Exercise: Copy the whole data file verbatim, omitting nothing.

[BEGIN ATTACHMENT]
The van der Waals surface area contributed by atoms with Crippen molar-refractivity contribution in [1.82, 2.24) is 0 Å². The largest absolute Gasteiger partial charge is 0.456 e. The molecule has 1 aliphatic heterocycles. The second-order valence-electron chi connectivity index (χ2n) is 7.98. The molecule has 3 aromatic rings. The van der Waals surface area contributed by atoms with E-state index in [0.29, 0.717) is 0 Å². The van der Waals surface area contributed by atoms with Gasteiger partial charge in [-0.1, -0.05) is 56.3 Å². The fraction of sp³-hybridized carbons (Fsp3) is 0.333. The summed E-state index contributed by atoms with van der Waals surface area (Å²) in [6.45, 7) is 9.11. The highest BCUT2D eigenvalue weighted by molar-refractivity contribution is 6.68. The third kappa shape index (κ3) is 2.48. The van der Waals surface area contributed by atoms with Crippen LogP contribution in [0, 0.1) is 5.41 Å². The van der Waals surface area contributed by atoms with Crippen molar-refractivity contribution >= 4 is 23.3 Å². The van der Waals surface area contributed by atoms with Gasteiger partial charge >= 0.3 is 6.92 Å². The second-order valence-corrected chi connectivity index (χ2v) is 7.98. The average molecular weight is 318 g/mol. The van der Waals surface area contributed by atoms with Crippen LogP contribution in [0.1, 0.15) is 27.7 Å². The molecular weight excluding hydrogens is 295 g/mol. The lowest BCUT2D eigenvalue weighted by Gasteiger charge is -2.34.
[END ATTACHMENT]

The van der Waals surface area contributed by atoms with Crippen molar-refractivity contribution in [1.82, 2.24) is 0 Å². The largest absolute Gasteiger partial charge is 0.456 e. The molecule has 1 aliphatic heterocycles. The second-order valence-electron chi connectivity index (χ2n) is 7.98. The molecule has 3 aromatic rings. The van der Waals surface area contributed by atoms with E-state index in [0.29, 0.717) is 0 Å². The van der Waals surface area contributed by atoms with Gasteiger partial charge in [-0.1, -0.05) is 56.3 Å². The fraction of sp³-hybridized carbons (Fsp3) is 0.333. The summed E-state index contributed by atoms with van der Waals surface area (Å²) in [6.45, 7) is 9.11. The highest BCUT2D eigenvalue weighted by molar-refractivity contribution is 6.68. The third kappa shape index (κ3) is 2.48. The van der Waals surface area contributed by atoms with Crippen LogP contribution in [0, 0.1) is 5.41 Å². The van der Waals surface area contributed by atoms with Crippen molar-refractivity contribution >= 4 is 23.3 Å². The van der Waals surface area contributed by atoms with Gasteiger partial charge >= 0.3 is 6.92 Å². The second-order valence-corrected chi connectivity index (χ2v) is 7.98. The average molecular weight is 318 g/mol. The van der Waals surface area contributed by atoms with Crippen LogP contribution in [0.1, 0.15) is 27.7 Å². The molecular weight excluding hydrogens is 295 g/mol. The lowest BCUT2D eigenvalue weighted by Gasteiger charge is -2.34.